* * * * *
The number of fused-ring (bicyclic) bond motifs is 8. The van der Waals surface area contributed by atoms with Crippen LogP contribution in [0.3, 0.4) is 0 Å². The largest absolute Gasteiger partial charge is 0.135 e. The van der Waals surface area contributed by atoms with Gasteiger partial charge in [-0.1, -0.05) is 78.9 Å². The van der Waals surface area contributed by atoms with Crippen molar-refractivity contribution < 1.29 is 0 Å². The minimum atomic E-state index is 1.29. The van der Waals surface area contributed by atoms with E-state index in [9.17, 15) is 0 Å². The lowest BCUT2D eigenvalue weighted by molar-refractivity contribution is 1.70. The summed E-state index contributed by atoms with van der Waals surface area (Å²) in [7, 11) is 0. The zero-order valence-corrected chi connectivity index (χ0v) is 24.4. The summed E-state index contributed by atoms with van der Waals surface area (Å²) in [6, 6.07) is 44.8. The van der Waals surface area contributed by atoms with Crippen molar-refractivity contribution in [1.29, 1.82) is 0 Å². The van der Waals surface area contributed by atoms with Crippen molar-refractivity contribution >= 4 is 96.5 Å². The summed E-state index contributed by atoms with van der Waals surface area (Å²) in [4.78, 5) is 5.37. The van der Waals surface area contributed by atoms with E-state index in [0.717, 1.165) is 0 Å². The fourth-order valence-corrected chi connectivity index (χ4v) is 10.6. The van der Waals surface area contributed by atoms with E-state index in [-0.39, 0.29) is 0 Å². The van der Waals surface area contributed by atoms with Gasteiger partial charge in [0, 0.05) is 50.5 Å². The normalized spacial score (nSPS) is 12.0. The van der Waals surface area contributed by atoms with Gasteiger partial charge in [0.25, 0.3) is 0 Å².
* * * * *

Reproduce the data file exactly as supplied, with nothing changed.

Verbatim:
The number of fused-ring (bicyclic) bond motifs is 8. The van der Waals surface area contributed by atoms with Crippen LogP contribution in [0.3, 0.4) is 0 Å². The largest absolute Gasteiger partial charge is 0.135 e. The van der Waals surface area contributed by atoms with Gasteiger partial charge in [-0.1, -0.05) is 78.9 Å². The van der Waals surface area contributed by atoms with Crippen molar-refractivity contribution < 1.29 is 0 Å². The minimum atomic E-state index is 1.29. The van der Waals surface area contributed by atoms with E-state index in [9.17, 15) is 0 Å². The lowest BCUT2D eigenvalue weighted by molar-refractivity contribution is 1.70. The summed E-state index contributed by atoms with van der Waals surface area (Å²) in [7, 11) is 0. The zero-order valence-corrected chi connectivity index (χ0v) is 24.4. The summed E-state index contributed by atoms with van der Waals surface area (Å²) in [6, 6.07) is 44.8. The van der Waals surface area contributed by atoms with Crippen molar-refractivity contribution in [1.29, 1.82) is 0 Å². The van der Waals surface area contributed by atoms with Crippen molar-refractivity contribution >= 4 is 96.5 Å². The summed E-state index contributed by atoms with van der Waals surface area (Å²) in [4.78, 5) is 5.37. The van der Waals surface area contributed by atoms with E-state index in [0.717, 1.165) is 0 Å². The fourth-order valence-corrected chi connectivity index (χ4v) is 10.6. The van der Waals surface area contributed by atoms with E-state index in [-0.39, 0.29) is 0 Å². The van der Waals surface area contributed by atoms with Gasteiger partial charge in [0, 0.05) is 50.5 Å². The normalized spacial score (nSPS) is 12.0. The van der Waals surface area contributed by atoms with Gasteiger partial charge in [0.25, 0.3) is 0 Å².